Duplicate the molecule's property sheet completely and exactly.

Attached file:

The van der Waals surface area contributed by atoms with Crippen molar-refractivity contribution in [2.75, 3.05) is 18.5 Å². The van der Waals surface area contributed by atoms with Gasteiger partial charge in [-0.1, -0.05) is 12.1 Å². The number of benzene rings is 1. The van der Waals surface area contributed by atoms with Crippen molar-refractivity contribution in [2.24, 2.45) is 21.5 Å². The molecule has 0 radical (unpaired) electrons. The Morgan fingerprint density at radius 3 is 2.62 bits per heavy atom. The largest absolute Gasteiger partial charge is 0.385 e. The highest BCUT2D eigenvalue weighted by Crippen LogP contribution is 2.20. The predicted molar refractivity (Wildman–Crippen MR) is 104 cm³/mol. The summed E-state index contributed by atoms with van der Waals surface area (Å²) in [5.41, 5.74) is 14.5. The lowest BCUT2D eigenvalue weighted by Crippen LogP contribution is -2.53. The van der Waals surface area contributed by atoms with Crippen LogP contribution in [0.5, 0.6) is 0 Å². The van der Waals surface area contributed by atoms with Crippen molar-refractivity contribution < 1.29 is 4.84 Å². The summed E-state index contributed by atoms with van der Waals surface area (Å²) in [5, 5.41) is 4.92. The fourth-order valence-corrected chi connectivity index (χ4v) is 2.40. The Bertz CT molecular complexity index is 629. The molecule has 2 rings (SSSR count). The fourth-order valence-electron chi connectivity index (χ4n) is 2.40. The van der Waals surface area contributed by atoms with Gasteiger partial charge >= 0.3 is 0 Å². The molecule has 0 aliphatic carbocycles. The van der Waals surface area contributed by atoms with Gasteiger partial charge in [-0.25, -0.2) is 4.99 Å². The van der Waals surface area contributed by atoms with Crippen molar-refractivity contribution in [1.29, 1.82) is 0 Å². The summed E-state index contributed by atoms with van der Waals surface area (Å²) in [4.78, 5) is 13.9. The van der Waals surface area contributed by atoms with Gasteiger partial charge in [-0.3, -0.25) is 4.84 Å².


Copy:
The van der Waals surface area contributed by atoms with Crippen molar-refractivity contribution in [2.75, 3.05) is 18.5 Å². The van der Waals surface area contributed by atoms with Gasteiger partial charge in [-0.1, -0.05) is 12.1 Å². The number of benzene rings is 1. The van der Waals surface area contributed by atoms with Crippen molar-refractivity contribution in [2.24, 2.45) is 21.5 Å². The molecule has 0 radical (unpaired) electrons. The Morgan fingerprint density at radius 3 is 2.62 bits per heavy atom. The largest absolute Gasteiger partial charge is 0.385 e. The highest BCUT2D eigenvalue weighted by Crippen LogP contribution is 2.20. The predicted molar refractivity (Wildman–Crippen MR) is 104 cm³/mol. The summed E-state index contributed by atoms with van der Waals surface area (Å²) in [5.41, 5.74) is 14.5. The lowest BCUT2D eigenvalue weighted by Crippen LogP contribution is -2.53. The van der Waals surface area contributed by atoms with Crippen LogP contribution in [0.5, 0.6) is 0 Å². The van der Waals surface area contributed by atoms with Crippen molar-refractivity contribution < 1.29 is 4.84 Å². The summed E-state index contributed by atoms with van der Waals surface area (Å²) in [5, 5.41) is 4.92. The fourth-order valence-corrected chi connectivity index (χ4v) is 2.40. The Bertz CT molecular complexity index is 629. The molecule has 2 rings (SSSR count). The fourth-order valence-electron chi connectivity index (χ4n) is 2.40. The van der Waals surface area contributed by atoms with Gasteiger partial charge >= 0.3 is 0 Å². The molecule has 0 aliphatic carbocycles. The van der Waals surface area contributed by atoms with Gasteiger partial charge in [-0.25, -0.2) is 4.99 Å². The van der Waals surface area contributed by atoms with Crippen molar-refractivity contribution in [1.29, 1.82) is 0 Å². The summed E-state index contributed by atoms with van der Waals surface area (Å²) in [4.78, 5) is 13.9. The van der Waals surface area contributed by atoms with Gasteiger partial charge in [-0.3, -0.25) is 4.84 Å².